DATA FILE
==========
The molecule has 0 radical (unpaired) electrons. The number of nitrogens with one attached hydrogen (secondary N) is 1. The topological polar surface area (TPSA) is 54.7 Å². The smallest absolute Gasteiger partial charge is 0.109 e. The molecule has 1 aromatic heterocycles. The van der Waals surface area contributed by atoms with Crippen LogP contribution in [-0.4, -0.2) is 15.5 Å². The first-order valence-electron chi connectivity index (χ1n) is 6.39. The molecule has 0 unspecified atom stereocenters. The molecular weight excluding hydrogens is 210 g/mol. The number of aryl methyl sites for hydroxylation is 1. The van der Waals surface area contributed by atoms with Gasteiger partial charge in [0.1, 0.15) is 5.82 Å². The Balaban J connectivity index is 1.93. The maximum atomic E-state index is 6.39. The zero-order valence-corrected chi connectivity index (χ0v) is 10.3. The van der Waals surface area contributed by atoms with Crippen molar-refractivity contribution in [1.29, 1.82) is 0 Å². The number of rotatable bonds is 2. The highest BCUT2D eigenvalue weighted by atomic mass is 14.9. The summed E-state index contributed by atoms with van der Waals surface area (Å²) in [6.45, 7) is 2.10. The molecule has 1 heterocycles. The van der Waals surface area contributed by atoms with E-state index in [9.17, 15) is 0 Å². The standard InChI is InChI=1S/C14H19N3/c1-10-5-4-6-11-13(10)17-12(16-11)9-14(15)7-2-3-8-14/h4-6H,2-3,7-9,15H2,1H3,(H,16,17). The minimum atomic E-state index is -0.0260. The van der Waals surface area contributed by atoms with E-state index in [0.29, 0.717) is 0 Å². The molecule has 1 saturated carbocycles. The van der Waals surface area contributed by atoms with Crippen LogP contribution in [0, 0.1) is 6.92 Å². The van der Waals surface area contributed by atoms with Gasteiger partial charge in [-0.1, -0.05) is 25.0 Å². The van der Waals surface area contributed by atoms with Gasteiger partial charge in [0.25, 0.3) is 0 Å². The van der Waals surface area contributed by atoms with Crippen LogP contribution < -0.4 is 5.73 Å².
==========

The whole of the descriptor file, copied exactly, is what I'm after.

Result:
The molecule has 0 radical (unpaired) electrons. The number of nitrogens with one attached hydrogen (secondary N) is 1. The topological polar surface area (TPSA) is 54.7 Å². The smallest absolute Gasteiger partial charge is 0.109 e. The molecule has 1 aromatic heterocycles. The van der Waals surface area contributed by atoms with Crippen LogP contribution in [-0.4, -0.2) is 15.5 Å². The first-order valence-electron chi connectivity index (χ1n) is 6.39. The molecule has 0 unspecified atom stereocenters. The molecular weight excluding hydrogens is 210 g/mol. The number of aryl methyl sites for hydroxylation is 1. The van der Waals surface area contributed by atoms with Gasteiger partial charge in [0.1, 0.15) is 5.82 Å². The Balaban J connectivity index is 1.93. The maximum atomic E-state index is 6.39. The zero-order valence-corrected chi connectivity index (χ0v) is 10.3. The van der Waals surface area contributed by atoms with Crippen molar-refractivity contribution in [1.29, 1.82) is 0 Å². The number of rotatable bonds is 2. The highest BCUT2D eigenvalue weighted by atomic mass is 14.9. The summed E-state index contributed by atoms with van der Waals surface area (Å²) in [6.45, 7) is 2.10. The molecule has 1 heterocycles. The van der Waals surface area contributed by atoms with E-state index in [9.17, 15) is 0 Å². The standard InChI is InChI=1S/C14H19N3/c1-10-5-4-6-11-13(10)17-12(16-11)9-14(15)7-2-3-8-14/h4-6H,2-3,7-9,15H2,1H3,(H,16,17). The minimum atomic E-state index is -0.0260. The van der Waals surface area contributed by atoms with E-state index in [0.29, 0.717) is 0 Å². The molecule has 1 saturated carbocycles. The van der Waals surface area contributed by atoms with Crippen LogP contribution in [0, 0.1) is 6.92 Å². The van der Waals surface area contributed by atoms with Gasteiger partial charge in [-0.1, -0.05) is 25.0 Å². The van der Waals surface area contributed by atoms with Gasteiger partial charge in [0.25, 0.3) is 0 Å². The van der Waals surface area contributed by atoms with Crippen LogP contribution < -0.4 is 5.73 Å².